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Turkey blasts 'unfounded allegations' in US human rights report

The annual US government report described "significant human rights issues" in Turkey.
Turkish police block women protesters

The Turkish government described the Joe Biden administration’s newly released report on human rights abuses around the world as “biased” against Ankara, the latest in the ongoing tit for tat between the two countries. 

The annual report, which the State Department made public Tuesday, compiled a list of “significant human rights issues” in Turkey that included “reports of arbitrary killings, suspicious deaths of persons in custody, forced disappearances, torture, arbitrary arrest and continued detention of tens of thousands of persons.”

The Turkish Foreign Ministry pushed back on the US description of its NATO ally's rights record, blasting the report’s “unfounded allegations and biased interpretations based on ambiguous sources.” 

The ministry emphasized that Turkey’s “resolve to promote and protect human rights remains firm.”

According to the US report, Turkey has arrested or imprisoned more than 90,000 citizens for alleged terror links since the 2016 coup attempt. Many of those jailed are accused of ties to Fetullah Gulen, the Pennsylvania-based preacher whom the Turkish government accuses of organizing the failed coup.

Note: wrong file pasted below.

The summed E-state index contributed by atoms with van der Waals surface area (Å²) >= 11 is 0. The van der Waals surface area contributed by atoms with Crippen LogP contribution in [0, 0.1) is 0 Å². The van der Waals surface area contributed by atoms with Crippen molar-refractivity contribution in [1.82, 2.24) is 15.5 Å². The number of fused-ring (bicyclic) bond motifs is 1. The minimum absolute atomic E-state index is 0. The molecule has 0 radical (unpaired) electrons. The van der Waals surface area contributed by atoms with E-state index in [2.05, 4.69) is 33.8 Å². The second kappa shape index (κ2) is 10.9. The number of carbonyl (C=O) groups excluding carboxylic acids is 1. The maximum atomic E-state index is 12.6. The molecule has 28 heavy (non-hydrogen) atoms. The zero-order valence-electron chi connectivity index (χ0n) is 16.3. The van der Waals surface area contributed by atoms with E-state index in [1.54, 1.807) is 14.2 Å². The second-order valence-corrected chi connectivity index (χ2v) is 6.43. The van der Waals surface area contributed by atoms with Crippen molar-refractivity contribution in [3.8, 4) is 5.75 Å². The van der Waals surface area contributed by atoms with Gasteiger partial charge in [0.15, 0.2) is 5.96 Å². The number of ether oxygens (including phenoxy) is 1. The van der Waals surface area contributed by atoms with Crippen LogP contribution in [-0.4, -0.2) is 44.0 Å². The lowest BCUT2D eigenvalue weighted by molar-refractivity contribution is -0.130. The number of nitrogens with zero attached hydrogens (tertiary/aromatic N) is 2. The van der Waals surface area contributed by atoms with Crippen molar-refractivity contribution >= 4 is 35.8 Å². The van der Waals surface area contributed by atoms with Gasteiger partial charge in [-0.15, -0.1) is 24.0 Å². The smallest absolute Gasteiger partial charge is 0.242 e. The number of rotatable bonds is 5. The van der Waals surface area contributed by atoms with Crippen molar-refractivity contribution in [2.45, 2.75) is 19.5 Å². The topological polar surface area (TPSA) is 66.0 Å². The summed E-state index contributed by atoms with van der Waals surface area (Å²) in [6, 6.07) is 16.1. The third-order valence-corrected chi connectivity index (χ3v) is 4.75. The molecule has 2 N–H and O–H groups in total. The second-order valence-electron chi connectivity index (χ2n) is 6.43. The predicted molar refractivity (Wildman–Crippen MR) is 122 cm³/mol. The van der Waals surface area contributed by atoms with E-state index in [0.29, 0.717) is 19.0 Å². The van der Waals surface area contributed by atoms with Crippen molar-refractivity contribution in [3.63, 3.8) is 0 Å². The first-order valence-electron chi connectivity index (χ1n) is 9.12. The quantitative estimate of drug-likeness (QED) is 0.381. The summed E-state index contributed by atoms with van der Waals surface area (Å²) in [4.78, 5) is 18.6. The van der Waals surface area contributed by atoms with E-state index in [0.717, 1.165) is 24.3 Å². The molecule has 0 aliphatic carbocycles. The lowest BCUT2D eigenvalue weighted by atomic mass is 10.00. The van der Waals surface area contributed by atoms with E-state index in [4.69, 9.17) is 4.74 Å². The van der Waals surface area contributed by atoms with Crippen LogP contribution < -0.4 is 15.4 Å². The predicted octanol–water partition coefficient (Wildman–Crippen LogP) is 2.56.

The “US still fails to understand our rightful fight against this terrorist organization,” the Turkish statement said of Gulen, adding that the report’s descriptions of the Kurdistan Workers Party (PKK) “amount to extending support to the claims of terror affiliated circles.”

The report, while also noting PKK violence, highlighted “credible allegations” that the Turkish government contributed to civilian deaths as part of its fight against the outlawed Kurdish militants. The PKK is designated as a terrorist organization by Turkey, the European Union and the United States.

The report marks the latest instance of the Biden administration weighing in on Turkey’s rights record. The State Department recently condemned a Turkish plan to disband a pro-Kurdish opposition party and has also expressed concern for student protesters in Turkey, as well as anti-LGBT rhetoric used by politicians. 

Most recently, President Joe Biden himself issued a statement condemning Turkey’s “deeply disappointing” decision to pull out from a landmark European convention aimed at protecting women.

Biden has made calls to several Middle East leaders since taking office in January, but yet to speak with President Recep Tayyip Erdogan, who he has previously described as an “autocrat.” Other Biden officials have, however, spoken with their Turkish counterparts. 

Secretary of State Tony Blinken held bilateral talks with Turkish Foreign Minister Mevlut Cavusoglu on the sidelines of a NATO ministerial meeting in Brussels last month. The pair discussed a range of thorny issues, including Turkey’s purchase of the Russian-made S-400 missile defense system.

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